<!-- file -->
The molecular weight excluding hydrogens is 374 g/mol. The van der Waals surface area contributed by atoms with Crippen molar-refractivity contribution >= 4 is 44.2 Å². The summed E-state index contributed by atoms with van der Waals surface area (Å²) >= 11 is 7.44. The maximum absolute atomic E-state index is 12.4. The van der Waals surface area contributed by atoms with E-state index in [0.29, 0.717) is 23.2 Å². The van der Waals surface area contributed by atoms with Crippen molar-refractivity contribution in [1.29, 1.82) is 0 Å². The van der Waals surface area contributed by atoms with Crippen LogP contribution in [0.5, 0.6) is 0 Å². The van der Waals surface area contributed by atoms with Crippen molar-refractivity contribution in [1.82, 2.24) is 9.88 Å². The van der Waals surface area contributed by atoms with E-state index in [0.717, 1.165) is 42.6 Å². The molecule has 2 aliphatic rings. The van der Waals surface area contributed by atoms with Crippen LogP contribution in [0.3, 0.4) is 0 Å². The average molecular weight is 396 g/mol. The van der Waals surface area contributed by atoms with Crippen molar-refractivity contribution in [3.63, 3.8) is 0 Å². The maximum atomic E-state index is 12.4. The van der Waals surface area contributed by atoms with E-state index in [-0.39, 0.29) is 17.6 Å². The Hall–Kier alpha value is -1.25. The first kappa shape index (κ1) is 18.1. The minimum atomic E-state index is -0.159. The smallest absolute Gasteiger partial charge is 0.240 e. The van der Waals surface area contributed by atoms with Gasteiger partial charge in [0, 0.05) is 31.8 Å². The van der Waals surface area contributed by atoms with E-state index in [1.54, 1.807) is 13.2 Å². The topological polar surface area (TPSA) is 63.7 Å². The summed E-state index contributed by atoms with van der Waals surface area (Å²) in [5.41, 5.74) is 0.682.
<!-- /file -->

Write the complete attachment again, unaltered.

The molecular weight excluding hydrogens is 374 g/mol. The van der Waals surface area contributed by atoms with Crippen molar-refractivity contribution >= 4 is 44.2 Å². The summed E-state index contributed by atoms with van der Waals surface area (Å²) >= 11 is 7.44. The maximum absolute atomic E-state index is 12.4. The van der Waals surface area contributed by atoms with E-state index in [0.29, 0.717) is 23.2 Å². The van der Waals surface area contributed by atoms with Crippen molar-refractivity contribution in [1.29, 1.82) is 0 Å². The van der Waals surface area contributed by atoms with Crippen LogP contribution in [0.5, 0.6) is 0 Å². The van der Waals surface area contributed by atoms with Crippen molar-refractivity contribution in [1.82, 2.24) is 9.88 Å². The van der Waals surface area contributed by atoms with E-state index in [0.717, 1.165) is 42.6 Å². The molecule has 2 aliphatic rings. The van der Waals surface area contributed by atoms with Crippen LogP contribution in [0.3, 0.4) is 0 Å². The average molecular weight is 396 g/mol. The van der Waals surface area contributed by atoms with Crippen molar-refractivity contribution in [3.63, 3.8) is 0 Å². The maximum atomic E-state index is 12.4. The van der Waals surface area contributed by atoms with E-state index in [-0.39, 0.29) is 17.6 Å². The Hall–Kier alpha value is -1.25. The first kappa shape index (κ1) is 18.1. The minimum atomic E-state index is -0.159. The smallest absolute Gasteiger partial charge is 0.240 e. The van der Waals surface area contributed by atoms with Gasteiger partial charge in [0, 0.05) is 31.8 Å². The van der Waals surface area contributed by atoms with E-state index in [1.54, 1.807) is 13.2 Å². The topological polar surface area (TPSA) is 63.7 Å². The summed E-state index contributed by atoms with van der Waals surface area (Å²) in [5.41, 5.74) is 0.682.